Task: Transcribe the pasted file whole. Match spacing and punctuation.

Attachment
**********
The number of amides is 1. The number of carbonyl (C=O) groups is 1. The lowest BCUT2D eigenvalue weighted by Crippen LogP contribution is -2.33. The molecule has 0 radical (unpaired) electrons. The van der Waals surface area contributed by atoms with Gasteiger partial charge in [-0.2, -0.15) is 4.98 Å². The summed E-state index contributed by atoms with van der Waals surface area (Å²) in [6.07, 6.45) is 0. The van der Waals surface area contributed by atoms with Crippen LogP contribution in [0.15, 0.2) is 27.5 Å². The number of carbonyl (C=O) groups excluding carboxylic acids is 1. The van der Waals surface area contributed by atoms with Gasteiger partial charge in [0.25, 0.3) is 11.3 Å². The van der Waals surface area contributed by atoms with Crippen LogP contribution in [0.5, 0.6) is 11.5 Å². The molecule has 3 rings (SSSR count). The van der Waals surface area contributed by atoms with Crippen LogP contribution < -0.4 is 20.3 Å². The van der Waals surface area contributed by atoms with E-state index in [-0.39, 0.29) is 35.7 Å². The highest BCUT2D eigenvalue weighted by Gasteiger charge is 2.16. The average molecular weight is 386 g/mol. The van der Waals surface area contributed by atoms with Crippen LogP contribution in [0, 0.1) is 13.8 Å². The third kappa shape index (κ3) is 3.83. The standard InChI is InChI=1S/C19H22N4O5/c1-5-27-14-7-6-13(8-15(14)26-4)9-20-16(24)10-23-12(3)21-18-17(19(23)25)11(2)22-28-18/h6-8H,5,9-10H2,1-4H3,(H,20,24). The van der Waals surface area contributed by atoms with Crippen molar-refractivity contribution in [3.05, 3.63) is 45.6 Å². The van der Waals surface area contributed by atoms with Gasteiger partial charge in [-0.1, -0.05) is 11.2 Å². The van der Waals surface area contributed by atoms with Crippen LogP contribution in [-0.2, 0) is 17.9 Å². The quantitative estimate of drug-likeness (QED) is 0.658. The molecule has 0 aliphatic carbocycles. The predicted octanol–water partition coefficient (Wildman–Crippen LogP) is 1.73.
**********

The number of amides is 1. The number of carbonyl (C=O) groups is 1. The lowest BCUT2D eigenvalue weighted by Crippen LogP contribution is -2.33. The molecule has 0 radical (unpaired) electrons. The van der Waals surface area contributed by atoms with Gasteiger partial charge in [-0.2, -0.15) is 4.98 Å². The summed E-state index contributed by atoms with van der Waals surface area (Å²) in [6.07, 6.45) is 0. The van der Waals surface area contributed by atoms with Crippen LogP contribution in [0.15, 0.2) is 27.5 Å². The number of carbonyl (C=O) groups excluding carboxylic acids is 1. The van der Waals surface area contributed by atoms with Gasteiger partial charge in [0.25, 0.3) is 11.3 Å². The van der Waals surface area contributed by atoms with Crippen LogP contribution in [0.5, 0.6) is 11.5 Å². The molecule has 3 rings (SSSR count). The van der Waals surface area contributed by atoms with Crippen LogP contribution < -0.4 is 20.3 Å². The van der Waals surface area contributed by atoms with E-state index in [-0.39, 0.29) is 35.7 Å². The highest BCUT2D eigenvalue weighted by Gasteiger charge is 2.16. The average molecular weight is 386 g/mol. The van der Waals surface area contributed by atoms with Crippen LogP contribution in [0, 0.1) is 13.8 Å². The third kappa shape index (κ3) is 3.83. The standard InChI is InChI=1S/C19H22N4O5/c1-5-27-14-7-6-13(8-15(14)26-4)9-20-16(24)10-23-12(3)21-18-17(19(23)25)11(2)22-28-18/h6-8H,5,9-10H2,1-4H3,(H,20,24). The van der Waals surface area contributed by atoms with Crippen molar-refractivity contribution in [3.05, 3.63) is 45.6 Å². The van der Waals surface area contributed by atoms with Gasteiger partial charge in [-0.1, -0.05) is 11.2 Å². The van der Waals surface area contributed by atoms with Crippen LogP contribution in [-0.2, 0) is 17.9 Å². The quantitative estimate of drug-likeness (QED) is 0.658. The molecule has 0 aliphatic carbocycles. The predicted octanol–water partition coefficient (Wildman–Crippen LogP) is 1.73.